Bioscience Biotechnology and Biochemistry 02/2007; 71(1):47-50. · 1.27 Impact Factor
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    ABSTRACT: The basidiomycete Lyophyllum decastes was transformed by means of particle bombardment. We isolated five transformants under twelve conditions differing in the two parameters of target distance and helium pressure. The transformation frequency was one transformant/µg DNA. In the transformants, plasmid DNAs were integrated into the genomic DNA and stably maintained. This is the first report on transformation of L. decastes by particle bombardment.
    Mycoscience 01/2007; 48(3):195-197. · 1.17 Impact Factor
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    ABSTRACT: Recombinants were generated from the ectomycorrhizal basidiomycete, Suillus grevillei, through agroinfection using a binary vector carrying the hygromycin B resistance and the autofluorescent protein, DsRed2, markers. DsRed2 was driven by a cis-regulatory region of the glyceraldeyde-3-phosphate dehydrogenase gene (gpd) from the wood-rotting basidiomycete, Coriolus hirsutus, which contains promoters and 5' gpd sequences with first through fourth exons and expressed for the first time in Suillus spp. The transformation system and recombinants expressing an autofluorescent protein may be useful in genetic analysis of the symbiosis.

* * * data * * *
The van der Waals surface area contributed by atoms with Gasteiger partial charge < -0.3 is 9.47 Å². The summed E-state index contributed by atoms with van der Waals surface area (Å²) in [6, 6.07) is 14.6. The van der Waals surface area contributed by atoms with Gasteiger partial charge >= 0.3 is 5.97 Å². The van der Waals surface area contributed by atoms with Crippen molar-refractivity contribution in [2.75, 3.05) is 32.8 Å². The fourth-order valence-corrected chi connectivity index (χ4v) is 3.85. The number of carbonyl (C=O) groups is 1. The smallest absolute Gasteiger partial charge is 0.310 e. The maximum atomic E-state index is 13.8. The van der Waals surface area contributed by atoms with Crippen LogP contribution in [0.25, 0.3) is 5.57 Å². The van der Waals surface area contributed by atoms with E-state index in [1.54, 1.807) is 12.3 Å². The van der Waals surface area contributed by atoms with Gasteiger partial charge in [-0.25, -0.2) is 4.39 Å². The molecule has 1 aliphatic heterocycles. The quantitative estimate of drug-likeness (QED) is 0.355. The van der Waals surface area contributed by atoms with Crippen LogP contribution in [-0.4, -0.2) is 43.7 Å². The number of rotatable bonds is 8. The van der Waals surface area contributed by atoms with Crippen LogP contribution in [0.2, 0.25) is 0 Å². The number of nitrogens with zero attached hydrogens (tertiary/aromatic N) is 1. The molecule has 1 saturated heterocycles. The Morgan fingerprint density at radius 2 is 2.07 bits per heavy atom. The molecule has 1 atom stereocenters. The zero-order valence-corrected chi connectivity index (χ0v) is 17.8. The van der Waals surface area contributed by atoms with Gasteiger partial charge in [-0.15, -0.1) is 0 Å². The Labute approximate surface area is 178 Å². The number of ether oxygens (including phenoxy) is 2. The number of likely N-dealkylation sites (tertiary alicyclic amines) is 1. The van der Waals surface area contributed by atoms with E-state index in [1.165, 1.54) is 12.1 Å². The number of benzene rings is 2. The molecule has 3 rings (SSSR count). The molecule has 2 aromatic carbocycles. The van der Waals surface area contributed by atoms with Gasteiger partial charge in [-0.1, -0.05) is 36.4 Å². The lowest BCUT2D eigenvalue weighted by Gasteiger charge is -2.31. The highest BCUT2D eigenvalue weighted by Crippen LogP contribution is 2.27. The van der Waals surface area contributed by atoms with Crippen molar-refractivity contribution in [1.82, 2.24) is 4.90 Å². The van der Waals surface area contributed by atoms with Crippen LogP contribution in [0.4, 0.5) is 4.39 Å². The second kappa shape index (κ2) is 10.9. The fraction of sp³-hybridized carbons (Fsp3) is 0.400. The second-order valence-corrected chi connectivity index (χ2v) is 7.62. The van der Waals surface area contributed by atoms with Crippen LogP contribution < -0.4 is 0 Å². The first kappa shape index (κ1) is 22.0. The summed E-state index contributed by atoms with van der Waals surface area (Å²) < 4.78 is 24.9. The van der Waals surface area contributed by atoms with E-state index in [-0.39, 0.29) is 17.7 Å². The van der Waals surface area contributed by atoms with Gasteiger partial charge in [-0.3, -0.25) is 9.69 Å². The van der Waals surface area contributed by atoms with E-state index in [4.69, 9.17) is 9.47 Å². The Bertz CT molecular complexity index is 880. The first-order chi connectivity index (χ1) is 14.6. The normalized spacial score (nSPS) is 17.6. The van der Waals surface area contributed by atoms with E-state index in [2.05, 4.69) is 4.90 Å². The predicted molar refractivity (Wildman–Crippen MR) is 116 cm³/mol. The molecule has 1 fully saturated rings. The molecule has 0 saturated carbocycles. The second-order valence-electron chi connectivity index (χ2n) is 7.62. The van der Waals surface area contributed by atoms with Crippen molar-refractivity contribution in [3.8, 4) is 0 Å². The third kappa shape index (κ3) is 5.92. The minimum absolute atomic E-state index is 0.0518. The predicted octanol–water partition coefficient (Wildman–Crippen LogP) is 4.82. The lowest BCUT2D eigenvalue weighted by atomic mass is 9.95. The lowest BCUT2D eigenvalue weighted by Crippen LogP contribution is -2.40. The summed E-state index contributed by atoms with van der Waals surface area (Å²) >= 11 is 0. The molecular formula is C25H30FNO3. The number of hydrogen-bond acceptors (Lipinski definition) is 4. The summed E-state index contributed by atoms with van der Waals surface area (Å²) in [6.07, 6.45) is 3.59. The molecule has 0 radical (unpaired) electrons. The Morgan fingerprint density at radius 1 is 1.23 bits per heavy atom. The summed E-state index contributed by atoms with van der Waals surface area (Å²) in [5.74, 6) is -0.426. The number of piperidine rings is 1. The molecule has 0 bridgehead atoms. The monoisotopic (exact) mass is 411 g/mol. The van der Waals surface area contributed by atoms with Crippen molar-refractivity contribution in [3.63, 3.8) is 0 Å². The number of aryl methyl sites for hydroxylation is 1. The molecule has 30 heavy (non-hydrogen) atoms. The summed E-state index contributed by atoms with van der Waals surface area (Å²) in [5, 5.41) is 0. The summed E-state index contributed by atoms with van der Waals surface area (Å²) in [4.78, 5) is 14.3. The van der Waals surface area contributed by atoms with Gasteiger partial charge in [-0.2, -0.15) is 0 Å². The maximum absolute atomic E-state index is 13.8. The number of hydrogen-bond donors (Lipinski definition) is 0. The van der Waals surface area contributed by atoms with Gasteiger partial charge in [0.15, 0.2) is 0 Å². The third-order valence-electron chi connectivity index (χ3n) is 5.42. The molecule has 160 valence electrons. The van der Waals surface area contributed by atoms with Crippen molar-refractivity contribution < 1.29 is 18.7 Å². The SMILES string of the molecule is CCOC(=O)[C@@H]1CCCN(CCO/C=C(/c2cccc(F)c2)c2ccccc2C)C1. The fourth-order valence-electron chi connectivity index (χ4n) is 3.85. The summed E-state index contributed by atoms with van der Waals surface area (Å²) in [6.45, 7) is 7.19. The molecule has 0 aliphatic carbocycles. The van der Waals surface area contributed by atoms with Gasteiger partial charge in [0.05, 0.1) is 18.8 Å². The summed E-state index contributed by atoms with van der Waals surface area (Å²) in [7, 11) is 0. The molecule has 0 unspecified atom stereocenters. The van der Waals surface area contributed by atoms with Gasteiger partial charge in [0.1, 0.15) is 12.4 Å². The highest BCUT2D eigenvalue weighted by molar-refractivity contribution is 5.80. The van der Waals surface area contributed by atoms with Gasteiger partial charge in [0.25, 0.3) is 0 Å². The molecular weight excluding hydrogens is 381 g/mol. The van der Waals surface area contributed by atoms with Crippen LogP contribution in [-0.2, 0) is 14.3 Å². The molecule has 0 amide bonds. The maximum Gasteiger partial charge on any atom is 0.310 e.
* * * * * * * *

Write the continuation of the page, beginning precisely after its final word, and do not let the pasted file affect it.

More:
Mycorrhiza 10/2006; 16(6):407-12. · 2.96 Impact Factor
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    ABSTRACT: Using agroinfection with a T-DNA vector carrying a hygromycin resistance marker, the recombinants were generated for the first time from the ectomycorrhizal basidiomycete Tricholoma matsutake, which produces commercially valuable fruit bodies, matsutake, during association with Pinus sp. plants. The transformation system may be useful in the genetic analysis of T. matsutake.
    Mycoscience 08/2006; 47(4):228-231. · 1.17 Impact Factor
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    Masahide Sunagawa, Yumi Magae